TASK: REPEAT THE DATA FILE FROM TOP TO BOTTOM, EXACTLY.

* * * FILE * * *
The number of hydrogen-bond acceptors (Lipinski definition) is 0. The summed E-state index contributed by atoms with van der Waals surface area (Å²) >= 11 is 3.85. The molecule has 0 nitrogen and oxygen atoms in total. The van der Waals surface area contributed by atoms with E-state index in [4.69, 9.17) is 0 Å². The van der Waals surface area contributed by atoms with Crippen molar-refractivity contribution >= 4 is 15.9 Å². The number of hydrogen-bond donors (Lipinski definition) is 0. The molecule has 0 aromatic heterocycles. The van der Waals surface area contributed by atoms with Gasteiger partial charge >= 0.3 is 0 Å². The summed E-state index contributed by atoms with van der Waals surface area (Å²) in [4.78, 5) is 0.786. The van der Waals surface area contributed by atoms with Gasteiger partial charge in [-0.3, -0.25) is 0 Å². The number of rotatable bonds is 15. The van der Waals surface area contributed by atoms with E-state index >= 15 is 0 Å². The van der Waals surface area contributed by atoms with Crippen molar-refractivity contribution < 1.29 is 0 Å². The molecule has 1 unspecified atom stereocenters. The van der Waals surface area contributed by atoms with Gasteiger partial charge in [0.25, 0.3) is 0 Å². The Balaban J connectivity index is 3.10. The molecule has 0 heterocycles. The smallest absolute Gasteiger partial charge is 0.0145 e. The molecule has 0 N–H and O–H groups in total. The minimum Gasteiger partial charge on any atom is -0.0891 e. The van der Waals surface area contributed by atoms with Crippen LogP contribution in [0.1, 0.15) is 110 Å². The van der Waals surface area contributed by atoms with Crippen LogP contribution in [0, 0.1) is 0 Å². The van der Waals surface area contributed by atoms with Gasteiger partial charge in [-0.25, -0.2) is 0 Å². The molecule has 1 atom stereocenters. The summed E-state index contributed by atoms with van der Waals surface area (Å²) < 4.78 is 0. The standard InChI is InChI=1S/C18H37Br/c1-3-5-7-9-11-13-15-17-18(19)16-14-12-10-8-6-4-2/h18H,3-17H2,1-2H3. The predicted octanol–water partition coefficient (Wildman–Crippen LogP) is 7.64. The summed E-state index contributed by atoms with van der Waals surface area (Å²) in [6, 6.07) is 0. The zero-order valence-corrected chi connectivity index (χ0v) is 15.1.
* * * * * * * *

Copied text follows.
The number of hydrogen-bond acceptors (Lipinski definition) is 0. The summed E-state index contributed by atoms with van der Waals surface area (Å²) >= 11 is 3.85. The molecule has 0 nitrogen and oxygen atoms in total. The van der Waals surface area contributed by atoms with E-state index in [4.69, 9.17) is 0 Å². The van der Waals surface area contributed by atoms with Crippen molar-refractivity contribution >= 4 is 15.9 Å². The number of hydrogen-bond donors (Lipinski definition) is 0. The molecule has 0 aromatic heterocycles. The van der Waals surface area contributed by atoms with Gasteiger partial charge >= 0.3 is 0 Å². The summed E-state index contributed by atoms with van der Waals surface area (Å²) in [4.78, 5) is 0.786. The van der Waals surface area contributed by atoms with Gasteiger partial charge in [-0.3, -0.25) is 0 Å². The number of rotatable bonds is 15. The van der Waals surface area contributed by atoms with E-state index >= 15 is 0 Å². The van der Waals surface area contributed by atoms with Crippen molar-refractivity contribution < 1.29 is 0 Å². The molecule has 1 unspecified atom stereocenters. The van der Waals surface area contributed by atoms with Gasteiger partial charge in [0.25, 0.3) is 0 Å². The Balaban J connectivity index is 3.10. The molecule has 0 heterocycles. The smallest absolute Gasteiger partial charge is 0.0145 e. The molecule has 0 N–H and O–H groups in total. The minimum Gasteiger partial charge on any atom is -0.0891 e. The van der Waals surface area contributed by atoms with Crippen LogP contribution in [0.1, 0.15) is 110 Å². The van der Waals surface area contributed by atoms with Crippen LogP contribution in [0, 0.1) is 0 Å². The van der Waals surface area contributed by atoms with Gasteiger partial charge in [-0.25, -0.2) is 0 Å². The molecule has 1 atom stereocenters. The summed E-state index contributed by atoms with van der Waals surface area (Å²) < 4.78 is 0. The standard InChI is InChI=1S/C18H37Br/c1-3-5-7-9-11-13-15-17-18(19)16-14-12-10-8-6-4-2/h18H,3-17H2,1-2H3. The predicted octanol–water partition coefficient (Wildman–Crippen LogP) is 7.64. The summed E-state index contributed by atoms with van der Waals surface area (Å²) in [6, 6.07) is 0. The zero-order valence-corrected chi connectivity index (χ0v) is 15.1.